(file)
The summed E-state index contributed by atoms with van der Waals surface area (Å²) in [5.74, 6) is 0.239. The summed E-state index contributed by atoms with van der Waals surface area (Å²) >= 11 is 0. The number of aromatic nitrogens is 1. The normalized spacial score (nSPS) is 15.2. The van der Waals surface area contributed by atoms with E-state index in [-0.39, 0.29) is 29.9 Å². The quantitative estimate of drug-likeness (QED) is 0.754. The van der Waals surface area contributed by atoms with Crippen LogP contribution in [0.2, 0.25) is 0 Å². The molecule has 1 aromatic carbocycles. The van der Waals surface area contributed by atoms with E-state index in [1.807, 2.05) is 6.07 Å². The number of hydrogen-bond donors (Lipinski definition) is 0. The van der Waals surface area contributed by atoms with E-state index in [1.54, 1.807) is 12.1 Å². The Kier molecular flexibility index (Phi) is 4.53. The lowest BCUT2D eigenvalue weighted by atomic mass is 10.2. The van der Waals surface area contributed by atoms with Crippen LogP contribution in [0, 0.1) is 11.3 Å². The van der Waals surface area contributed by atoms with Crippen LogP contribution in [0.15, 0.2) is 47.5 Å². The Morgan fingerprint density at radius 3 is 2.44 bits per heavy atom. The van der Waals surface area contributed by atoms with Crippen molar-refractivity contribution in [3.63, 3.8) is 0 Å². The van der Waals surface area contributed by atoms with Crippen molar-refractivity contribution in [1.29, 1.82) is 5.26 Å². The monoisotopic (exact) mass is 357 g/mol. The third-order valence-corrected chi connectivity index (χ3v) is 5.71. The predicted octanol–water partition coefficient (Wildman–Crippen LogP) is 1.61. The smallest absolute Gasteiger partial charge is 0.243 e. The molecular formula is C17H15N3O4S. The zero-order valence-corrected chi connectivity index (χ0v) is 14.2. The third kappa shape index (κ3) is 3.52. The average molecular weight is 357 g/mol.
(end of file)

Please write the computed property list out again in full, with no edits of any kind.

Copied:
The summed E-state index contributed by atoms with van der Waals surface area (Å²) in [5.74, 6) is 0.239. The summed E-state index contributed by atoms with van der Waals surface area (Å²) >= 11 is 0. The number of aromatic nitrogens is 1. The normalized spacial score (nSPS) is 15.2. The van der Waals surface area contributed by atoms with E-state index in [-0.39, 0.29) is 29.9 Å². The quantitative estimate of drug-likeness (QED) is 0.754. The van der Waals surface area contributed by atoms with Crippen LogP contribution in [0.2, 0.25) is 0 Å². The molecule has 1 aromatic carbocycles. The van der Waals surface area contributed by atoms with E-state index in [1.807, 2.05) is 6.07 Å². The number of hydrogen-bond donors (Lipinski definition) is 0. The van der Waals surface area contributed by atoms with E-state index in [1.54, 1.807) is 12.1 Å². The Kier molecular flexibility index (Phi) is 4.53. The lowest BCUT2D eigenvalue weighted by atomic mass is 10.2. The van der Waals surface area contributed by atoms with Crippen LogP contribution in [0, 0.1) is 11.3 Å². The van der Waals surface area contributed by atoms with Crippen LogP contribution in [0.15, 0.2) is 47.5 Å². The Morgan fingerprint density at radius 3 is 2.44 bits per heavy atom. The van der Waals surface area contributed by atoms with Crippen molar-refractivity contribution in [3.63, 3.8) is 0 Å². The van der Waals surface area contributed by atoms with Crippen molar-refractivity contribution in [1.29, 1.82) is 5.26 Å². The monoisotopic (exact) mass is 357 g/mol. The third-order valence-corrected chi connectivity index (χ3v) is 5.71. The predicted octanol–water partition coefficient (Wildman–Crippen LogP) is 1.61. The smallest absolute Gasteiger partial charge is 0.243 e. The molecular formula is C17H15N3O4S. The zero-order valence-corrected chi connectivity index (χ0v) is 14.2. The third kappa shape index (κ3) is 3.52. The average molecular weight is 357 g/mol.